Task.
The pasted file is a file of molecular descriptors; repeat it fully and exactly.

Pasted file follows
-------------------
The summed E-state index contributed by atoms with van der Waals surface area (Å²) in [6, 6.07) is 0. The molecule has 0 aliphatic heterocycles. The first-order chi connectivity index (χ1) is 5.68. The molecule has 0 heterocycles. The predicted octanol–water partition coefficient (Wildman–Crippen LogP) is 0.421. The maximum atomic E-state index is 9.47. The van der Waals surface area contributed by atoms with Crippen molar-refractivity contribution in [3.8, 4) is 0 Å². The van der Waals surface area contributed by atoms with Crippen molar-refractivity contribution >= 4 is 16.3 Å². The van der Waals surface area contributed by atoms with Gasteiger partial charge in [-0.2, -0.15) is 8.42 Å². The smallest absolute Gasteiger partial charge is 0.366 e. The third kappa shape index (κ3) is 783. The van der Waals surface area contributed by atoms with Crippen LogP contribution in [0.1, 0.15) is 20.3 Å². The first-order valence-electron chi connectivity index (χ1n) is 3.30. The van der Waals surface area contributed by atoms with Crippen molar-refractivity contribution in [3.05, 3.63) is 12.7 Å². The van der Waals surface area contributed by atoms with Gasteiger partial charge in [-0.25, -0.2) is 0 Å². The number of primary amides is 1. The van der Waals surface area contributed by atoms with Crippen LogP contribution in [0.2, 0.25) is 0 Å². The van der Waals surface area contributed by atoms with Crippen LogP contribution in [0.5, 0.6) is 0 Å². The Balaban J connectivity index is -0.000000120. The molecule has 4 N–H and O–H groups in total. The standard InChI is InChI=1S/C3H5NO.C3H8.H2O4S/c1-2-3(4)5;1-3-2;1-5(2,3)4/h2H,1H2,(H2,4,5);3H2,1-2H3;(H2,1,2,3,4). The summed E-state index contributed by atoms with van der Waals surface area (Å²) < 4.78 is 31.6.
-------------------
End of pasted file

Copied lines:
The summed E-state index contributed by atoms with van der Waals surface area (Å²) in [6, 6.07) is 0. The molecule has 0 aliphatic heterocycles. The first-order chi connectivity index (χ1) is 5.68. The molecule has 0 heterocycles. The predicted octanol–water partition coefficient (Wildman–Crippen LogP) is 0.421. The maximum atomic E-state index is 9.47. The van der Waals surface area contributed by atoms with Crippen molar-refractivity contribution in [3.8, 4) is 0 Å². The van der Waals surface area contributed by atoms with Crippen molar-refractivity contribution >= 4 is 16.3 Å². The van der Waals surface area contributed by atoms with Gasteiger partial charge in [-0.2, -0.15) is 8.42 Å². The smallest absolute Gasteiger partial charge is 0.366 e. The third kappa shape index (κ3) is 783. The van der Waals surface area contributed by atoms with Crippen LogP contribution in [0.1, 0.15) is 20.3 Å². The first-order valence-electron chi connectivity index (χ1n) is 3.30. The van der Waals surface area contributed by atoms with Crippen molar-refractivity contribution in [3.05, 3.63) is 12.7 Å². The van der Waals surface area contributed by atoms with Gasteiger partial charge in [-0.25, -0.2) is 0 Å². The number of primary amides is 1. The van der Waals surface area contributed by atoms with Crippen LogP contribution in [0.2, 0.25) is 0 Å². The van der Waals surface area contributed by atoms with Crippen LogP contribution in [0.5, 0.6) is 0 Å². The Balaban J connectivity index is -0.000000120. The molecule has 4 N–H and O–H groups in total. The standard InChI is InChI=1S/C3H5NO.C3H8.H2O4S/c1-2-3(4)5;1-3-2;1-5(2,3)4/h2H,1H2,(H2,4,5);3H2,1-2H3;(H2,1,2,3,4). The summed E-state index contributed by atoms with van der Waals surface area (Å²) < 4.78 is 31.6.